Separation before or after filing?


#1

For the required one year one day separation to begin one of you must leave the marital residence. Rosen and anyone else would recommend speaking to an attorney prior to leaving the marital residence to begin separation so that you will know what your rights are and possibly to begin to get a separation agreement drawn up. There are kits at the local office supply places and on this home site for do-it-yourself divorce but it’s always a good idea to consult an attorney.
You can not file for divorce until you have been living separate and apart for one year and one day.
I do not know much about legal aid…


#2
quote:
[i]Originally posted by artldrew[/i] [br]I am slightly confused. Rosen Law firm web site recommends trying to stay in the shared residence until speaking with an attorney.

That is to allow for the separation agreement and property settlement to be drawn up. Stepmother explains it better than I do. The attorney can tell you how to leave with a minimum of extra issues (such as abandonment).

quote:
Does this mean we cannot separate until filing for divorce?

You have to be separated for at least one year (and one additional day is the custom) before you can file for divorce.

quote:
And, does living in separate hrooms of the home qualify as being legally separated?

No.


#3

You have to be separated for a year and a day before you can file for divorce. In order to be considered separated you must live in separate residence, it is not sufficient to live in separate homes.

We recommend that you consult with an attorney to make sure that you are not jeopardizing your legal rights or ignoring your legal obligations by moving out. Regardless, of the situation, we cannot tell someone it is in their interests to move out unless we have done an actual consultation with them.

Helena M. Nevicosi
Attorney with Rosen Law Firm

4101 Lake Boone Trail, Suite 500
Raleigh, North Carolina 27607
919.787.6668 main phone
919.787.6361 main fax

Charlotte Office
301 McCullough Drive
Suite 510
Charlotte, NC 28262
Main Phone: (704)307.4600
Main Fax: (704) 9343.0044

Durham & Chapel Hill Office
1829 East Franklin Street
Building 600
Chapel Hill, NC 27514
(919) 321.0780

ROSEN.COM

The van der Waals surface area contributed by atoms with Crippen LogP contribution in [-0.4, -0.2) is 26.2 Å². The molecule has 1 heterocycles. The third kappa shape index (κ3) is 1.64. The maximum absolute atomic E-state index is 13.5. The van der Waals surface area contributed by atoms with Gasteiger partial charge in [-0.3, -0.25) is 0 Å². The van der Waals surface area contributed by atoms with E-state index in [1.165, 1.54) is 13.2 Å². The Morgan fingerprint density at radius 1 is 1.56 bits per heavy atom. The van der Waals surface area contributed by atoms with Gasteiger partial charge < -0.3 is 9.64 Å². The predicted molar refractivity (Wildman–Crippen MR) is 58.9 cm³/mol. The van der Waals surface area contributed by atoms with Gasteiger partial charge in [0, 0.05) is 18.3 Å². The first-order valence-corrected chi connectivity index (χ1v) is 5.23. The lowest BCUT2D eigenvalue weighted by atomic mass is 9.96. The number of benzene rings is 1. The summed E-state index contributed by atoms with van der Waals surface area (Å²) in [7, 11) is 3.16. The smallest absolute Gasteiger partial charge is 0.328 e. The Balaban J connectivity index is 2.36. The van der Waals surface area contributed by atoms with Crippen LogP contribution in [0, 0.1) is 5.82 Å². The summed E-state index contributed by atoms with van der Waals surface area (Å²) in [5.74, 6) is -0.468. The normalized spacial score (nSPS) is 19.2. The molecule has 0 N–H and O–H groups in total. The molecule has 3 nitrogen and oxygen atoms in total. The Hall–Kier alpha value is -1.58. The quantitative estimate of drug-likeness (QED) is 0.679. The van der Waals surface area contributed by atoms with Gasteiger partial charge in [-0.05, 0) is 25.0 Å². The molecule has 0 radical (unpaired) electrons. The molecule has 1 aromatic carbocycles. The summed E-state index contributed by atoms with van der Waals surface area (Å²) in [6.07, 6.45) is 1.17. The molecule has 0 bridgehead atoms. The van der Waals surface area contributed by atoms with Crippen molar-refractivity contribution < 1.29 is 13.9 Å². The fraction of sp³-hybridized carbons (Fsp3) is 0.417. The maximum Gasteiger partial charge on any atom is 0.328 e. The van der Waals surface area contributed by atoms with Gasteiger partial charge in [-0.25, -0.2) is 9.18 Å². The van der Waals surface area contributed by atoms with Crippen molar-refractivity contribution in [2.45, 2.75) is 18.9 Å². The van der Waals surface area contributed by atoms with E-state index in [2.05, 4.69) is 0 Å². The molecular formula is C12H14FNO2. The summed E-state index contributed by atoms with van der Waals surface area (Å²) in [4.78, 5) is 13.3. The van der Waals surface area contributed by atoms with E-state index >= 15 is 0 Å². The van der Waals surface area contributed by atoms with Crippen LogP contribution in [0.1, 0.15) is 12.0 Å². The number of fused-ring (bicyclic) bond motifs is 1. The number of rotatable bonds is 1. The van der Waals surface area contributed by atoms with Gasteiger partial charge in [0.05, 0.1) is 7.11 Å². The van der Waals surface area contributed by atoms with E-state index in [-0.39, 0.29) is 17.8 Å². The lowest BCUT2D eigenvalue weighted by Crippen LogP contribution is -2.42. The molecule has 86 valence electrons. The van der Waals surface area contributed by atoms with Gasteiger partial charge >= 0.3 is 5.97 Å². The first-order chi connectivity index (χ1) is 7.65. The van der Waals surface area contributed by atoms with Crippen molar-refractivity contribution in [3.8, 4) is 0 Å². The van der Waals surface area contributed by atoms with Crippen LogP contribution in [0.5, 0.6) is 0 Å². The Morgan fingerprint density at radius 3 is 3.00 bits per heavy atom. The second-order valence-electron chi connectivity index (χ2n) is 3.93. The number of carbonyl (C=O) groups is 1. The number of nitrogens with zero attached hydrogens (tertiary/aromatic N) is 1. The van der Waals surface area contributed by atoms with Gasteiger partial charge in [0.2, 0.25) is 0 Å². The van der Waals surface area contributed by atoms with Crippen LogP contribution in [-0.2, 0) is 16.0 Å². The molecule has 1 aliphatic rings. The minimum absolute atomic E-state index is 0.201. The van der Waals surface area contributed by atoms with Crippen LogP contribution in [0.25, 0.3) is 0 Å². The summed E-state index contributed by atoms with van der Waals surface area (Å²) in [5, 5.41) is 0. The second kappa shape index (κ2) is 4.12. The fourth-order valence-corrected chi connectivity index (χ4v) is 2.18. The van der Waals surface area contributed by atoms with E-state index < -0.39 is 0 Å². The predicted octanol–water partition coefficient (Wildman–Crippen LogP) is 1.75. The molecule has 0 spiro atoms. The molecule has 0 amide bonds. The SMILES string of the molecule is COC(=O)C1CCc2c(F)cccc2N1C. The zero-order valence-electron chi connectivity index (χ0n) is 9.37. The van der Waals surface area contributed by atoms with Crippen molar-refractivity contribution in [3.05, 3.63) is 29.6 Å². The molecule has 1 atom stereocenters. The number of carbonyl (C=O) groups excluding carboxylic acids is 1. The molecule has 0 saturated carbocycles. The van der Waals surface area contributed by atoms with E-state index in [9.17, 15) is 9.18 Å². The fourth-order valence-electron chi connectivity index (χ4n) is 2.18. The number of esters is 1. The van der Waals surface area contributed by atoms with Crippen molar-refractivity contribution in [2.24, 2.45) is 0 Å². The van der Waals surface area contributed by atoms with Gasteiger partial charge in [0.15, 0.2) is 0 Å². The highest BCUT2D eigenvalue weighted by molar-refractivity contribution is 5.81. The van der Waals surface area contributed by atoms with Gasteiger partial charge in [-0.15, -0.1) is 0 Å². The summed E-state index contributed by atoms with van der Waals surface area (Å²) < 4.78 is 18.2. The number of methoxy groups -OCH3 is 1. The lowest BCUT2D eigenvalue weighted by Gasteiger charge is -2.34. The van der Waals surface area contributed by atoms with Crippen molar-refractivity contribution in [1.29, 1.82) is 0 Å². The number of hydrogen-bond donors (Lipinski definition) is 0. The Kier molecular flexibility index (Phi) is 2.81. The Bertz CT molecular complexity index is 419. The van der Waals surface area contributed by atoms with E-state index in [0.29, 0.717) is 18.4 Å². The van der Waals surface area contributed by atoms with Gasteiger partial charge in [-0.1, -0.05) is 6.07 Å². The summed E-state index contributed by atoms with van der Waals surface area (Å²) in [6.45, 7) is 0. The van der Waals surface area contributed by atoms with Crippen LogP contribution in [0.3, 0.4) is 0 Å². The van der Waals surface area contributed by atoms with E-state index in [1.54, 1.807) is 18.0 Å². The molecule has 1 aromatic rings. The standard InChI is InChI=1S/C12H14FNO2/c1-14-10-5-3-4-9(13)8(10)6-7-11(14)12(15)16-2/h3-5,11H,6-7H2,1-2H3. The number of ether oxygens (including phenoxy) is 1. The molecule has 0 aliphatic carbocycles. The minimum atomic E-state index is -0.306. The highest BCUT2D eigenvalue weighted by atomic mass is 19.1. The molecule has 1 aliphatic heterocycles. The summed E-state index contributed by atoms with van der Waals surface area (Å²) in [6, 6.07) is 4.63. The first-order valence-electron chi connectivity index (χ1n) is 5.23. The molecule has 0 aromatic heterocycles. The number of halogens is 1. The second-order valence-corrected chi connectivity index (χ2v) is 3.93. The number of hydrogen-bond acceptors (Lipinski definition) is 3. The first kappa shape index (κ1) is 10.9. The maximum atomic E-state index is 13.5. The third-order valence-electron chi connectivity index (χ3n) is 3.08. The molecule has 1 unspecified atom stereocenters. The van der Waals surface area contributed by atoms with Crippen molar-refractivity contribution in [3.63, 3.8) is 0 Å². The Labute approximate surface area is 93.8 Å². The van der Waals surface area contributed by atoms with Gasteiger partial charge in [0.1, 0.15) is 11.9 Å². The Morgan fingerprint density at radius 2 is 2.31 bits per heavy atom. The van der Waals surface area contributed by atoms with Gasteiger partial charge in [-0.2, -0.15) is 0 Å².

The response posted above is based upon the limited factual information made available and is not intended as a full and complete response to the question. The only reliable manner to obtain complete and adequate legal advice is to consult with an attorney, fully explain your situation, and allow the attorney sufficient opportunity to research the applicable law and facts required to render an accurate opinion. The basic information provided above is intended as a public service only, a full discussion with an attorney should be undertaken before taking any action. The information posted on this forum is available for public viewing and is not intended to create an attorney client relationship with any individual. These answers are provided for informational purposes only, a person should consult with their own individual legal counsel before taking any action that could affect their legal rights or obligations.


#4

I am slightly confused. Rosen Law firm web site recommends trying to stay in the shared residence until speaking with an attorney. Does this mean we cannot separate until filing for divorce? What if we do not use an attorney? And, does living in separate hrooms of the home qualify as being legally separated?

I have been trying to reach Legal Aid for three weeks as I’m sure I would qualify, but cannot get through. Any advice there?

I am 39, work at a part-time job earning $8/hr and have three children.

Any help would be great!
Thanks,
Artldrew

Fred Lynn